How does rising atmospheric CO2 affect marine organisms?

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Monsoon Belt of the Tropical Andes and SE Brazil
Vuille, M., Burns, S.J., Taylor, B.L., Cruz, F.W., Bird, B.W., Abbott, M.B., Kanner, L.C., Cheng, H. and Novello, V.F. 2012. A review of the South American monsoon history as recorded in stable isotopic proxies over the past two millennia. Climate of the Past 8: 1309-1321.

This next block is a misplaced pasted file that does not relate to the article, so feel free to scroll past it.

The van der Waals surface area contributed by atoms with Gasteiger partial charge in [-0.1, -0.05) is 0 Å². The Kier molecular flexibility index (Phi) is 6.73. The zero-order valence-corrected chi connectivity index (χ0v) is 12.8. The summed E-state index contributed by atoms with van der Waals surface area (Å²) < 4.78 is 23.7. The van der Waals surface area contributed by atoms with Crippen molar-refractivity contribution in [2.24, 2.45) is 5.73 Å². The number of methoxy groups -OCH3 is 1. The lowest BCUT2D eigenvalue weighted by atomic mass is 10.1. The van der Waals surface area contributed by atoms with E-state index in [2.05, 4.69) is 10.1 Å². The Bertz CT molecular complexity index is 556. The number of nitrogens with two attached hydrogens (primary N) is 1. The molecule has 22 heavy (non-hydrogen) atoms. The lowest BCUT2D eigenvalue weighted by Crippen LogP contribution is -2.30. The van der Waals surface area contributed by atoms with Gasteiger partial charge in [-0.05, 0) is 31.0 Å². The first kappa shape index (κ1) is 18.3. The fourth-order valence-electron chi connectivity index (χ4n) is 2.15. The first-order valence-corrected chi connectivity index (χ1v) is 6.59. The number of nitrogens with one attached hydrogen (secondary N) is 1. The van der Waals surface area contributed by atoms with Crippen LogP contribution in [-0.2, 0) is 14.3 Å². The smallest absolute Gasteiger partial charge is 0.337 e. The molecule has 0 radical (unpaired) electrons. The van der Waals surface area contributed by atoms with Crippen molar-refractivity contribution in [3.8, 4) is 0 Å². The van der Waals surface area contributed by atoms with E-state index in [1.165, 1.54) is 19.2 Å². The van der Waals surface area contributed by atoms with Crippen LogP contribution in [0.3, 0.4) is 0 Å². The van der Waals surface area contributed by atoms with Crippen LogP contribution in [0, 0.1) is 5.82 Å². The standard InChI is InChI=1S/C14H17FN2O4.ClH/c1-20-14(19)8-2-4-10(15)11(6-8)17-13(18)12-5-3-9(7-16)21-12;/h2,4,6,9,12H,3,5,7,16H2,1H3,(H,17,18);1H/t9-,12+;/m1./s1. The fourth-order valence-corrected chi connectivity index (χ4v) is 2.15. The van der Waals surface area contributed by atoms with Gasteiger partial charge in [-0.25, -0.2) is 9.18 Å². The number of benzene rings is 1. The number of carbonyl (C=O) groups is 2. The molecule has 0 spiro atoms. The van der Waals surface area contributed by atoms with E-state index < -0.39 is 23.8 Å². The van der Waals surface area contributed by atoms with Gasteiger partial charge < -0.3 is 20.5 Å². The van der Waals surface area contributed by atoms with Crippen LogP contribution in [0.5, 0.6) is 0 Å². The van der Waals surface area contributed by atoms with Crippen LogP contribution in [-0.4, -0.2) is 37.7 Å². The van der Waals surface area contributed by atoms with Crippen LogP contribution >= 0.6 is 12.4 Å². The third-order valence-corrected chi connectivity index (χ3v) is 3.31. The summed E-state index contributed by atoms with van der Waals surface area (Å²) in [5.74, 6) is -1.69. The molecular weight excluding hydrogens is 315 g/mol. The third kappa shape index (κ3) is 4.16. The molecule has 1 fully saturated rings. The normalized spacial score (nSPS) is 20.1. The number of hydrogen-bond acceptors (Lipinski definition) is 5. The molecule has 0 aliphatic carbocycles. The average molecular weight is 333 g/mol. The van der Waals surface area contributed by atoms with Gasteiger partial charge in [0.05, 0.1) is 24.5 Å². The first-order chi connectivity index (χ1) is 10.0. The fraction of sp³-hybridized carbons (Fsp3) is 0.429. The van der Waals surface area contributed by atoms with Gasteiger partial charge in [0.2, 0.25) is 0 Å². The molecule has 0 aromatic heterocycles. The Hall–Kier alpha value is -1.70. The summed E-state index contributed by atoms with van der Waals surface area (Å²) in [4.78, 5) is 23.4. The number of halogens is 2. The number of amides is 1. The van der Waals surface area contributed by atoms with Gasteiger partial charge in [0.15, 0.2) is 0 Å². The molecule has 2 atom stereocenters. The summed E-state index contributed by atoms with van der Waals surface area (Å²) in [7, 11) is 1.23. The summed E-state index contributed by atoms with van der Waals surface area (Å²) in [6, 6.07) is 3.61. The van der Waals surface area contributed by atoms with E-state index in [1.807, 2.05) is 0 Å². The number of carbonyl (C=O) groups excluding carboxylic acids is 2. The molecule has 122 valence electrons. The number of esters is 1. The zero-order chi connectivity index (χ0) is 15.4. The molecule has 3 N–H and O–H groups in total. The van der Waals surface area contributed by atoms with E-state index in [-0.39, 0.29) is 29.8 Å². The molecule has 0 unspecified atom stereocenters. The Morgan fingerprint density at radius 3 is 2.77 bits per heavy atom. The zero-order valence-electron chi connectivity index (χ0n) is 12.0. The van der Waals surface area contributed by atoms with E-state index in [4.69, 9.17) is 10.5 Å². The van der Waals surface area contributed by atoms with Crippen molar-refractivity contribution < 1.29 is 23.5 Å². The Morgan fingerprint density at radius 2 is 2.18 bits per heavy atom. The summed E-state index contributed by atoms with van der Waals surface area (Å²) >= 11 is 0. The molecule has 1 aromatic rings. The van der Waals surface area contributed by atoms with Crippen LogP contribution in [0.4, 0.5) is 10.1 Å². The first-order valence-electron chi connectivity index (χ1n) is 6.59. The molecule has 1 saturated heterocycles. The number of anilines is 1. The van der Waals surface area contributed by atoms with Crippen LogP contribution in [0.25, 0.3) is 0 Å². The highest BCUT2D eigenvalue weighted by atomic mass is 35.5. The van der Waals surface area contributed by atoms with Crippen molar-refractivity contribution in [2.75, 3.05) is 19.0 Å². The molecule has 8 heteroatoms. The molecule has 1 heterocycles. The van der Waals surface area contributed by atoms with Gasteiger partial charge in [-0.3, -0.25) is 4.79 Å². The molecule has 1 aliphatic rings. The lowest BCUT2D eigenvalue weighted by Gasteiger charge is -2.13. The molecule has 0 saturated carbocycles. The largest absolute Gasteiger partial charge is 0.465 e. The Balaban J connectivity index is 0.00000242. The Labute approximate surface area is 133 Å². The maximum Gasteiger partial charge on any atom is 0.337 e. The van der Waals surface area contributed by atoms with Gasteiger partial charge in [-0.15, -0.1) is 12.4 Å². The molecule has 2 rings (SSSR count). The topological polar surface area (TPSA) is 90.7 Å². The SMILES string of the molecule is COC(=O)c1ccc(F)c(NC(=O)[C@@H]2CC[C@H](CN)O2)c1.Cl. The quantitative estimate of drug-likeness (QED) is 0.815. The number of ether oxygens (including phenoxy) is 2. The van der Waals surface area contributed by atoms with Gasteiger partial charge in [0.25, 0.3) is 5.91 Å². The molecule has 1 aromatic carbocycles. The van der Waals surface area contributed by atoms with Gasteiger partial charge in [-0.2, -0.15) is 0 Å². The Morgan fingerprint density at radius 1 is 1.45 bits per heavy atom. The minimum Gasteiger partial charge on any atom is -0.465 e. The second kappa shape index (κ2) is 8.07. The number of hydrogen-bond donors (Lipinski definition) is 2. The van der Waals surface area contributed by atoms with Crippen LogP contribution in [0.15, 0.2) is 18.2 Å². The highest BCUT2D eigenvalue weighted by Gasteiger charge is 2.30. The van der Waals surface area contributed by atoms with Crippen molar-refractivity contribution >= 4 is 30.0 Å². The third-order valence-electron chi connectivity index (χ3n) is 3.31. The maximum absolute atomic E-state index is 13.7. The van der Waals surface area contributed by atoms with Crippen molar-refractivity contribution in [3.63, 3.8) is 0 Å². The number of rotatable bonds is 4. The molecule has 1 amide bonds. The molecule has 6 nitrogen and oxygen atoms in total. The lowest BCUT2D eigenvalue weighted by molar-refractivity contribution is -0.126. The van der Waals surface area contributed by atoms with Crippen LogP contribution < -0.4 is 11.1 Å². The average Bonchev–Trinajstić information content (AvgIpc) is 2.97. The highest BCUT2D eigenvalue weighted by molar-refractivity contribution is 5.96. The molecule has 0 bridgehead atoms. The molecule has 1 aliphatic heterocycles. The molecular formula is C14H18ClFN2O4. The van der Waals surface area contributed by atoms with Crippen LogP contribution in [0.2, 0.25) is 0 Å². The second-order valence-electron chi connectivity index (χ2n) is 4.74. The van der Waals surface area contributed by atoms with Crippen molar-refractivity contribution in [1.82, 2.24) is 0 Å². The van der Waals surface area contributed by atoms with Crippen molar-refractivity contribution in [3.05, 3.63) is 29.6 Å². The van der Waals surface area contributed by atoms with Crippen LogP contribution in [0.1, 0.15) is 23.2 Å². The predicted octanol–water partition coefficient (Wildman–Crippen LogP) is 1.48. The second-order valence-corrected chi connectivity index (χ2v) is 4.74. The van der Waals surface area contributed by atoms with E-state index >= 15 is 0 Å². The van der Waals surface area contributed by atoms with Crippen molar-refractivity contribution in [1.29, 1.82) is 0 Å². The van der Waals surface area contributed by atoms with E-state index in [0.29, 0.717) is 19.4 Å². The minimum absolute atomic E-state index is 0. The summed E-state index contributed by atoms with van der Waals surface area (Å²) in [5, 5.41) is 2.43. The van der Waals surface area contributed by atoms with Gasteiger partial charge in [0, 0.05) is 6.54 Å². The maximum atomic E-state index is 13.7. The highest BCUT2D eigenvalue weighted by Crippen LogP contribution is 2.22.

Noting that "the stable water isotopic composition of an air mass is affected by processes that take place far upstream from the site of the proxy has led to the concept of interpreting water isotopes as recorders of atmospheric circulation or modes of climate variability," the authors employ δ18O data to identify monsoon intensity over the core region of convective activity in South America: the tropical Andes and Southeast Brazil. And hypothesizing that "these centennial-scale climate anomalies were at least partially driven by temperature changes in the Northern Hemisphere and in particular over the North Atlantic, leading to a latitudinal displacement of the Intertropical Convergence Zone and a change in monsoon intensity (amount of rainfall upstream over the Amazon Basin)," they found large excursions during three key periods: the Medieval Warm Period (MWP), the Little Ice Age (LIA) and the Current Warm Period (CWP), during which "the South American Summer Monsoon's mean state was significantly weakened (MWP and CWP) and strengthened (LIA), respectively." And with their noting that the intensity of the South American Summer Monsoon "today appears on par with conditions during the MWP," it can logically be concluded that the peak temperatures of the MWP and the CWP over the North Atlantic Ocean were also likely on a par with each other.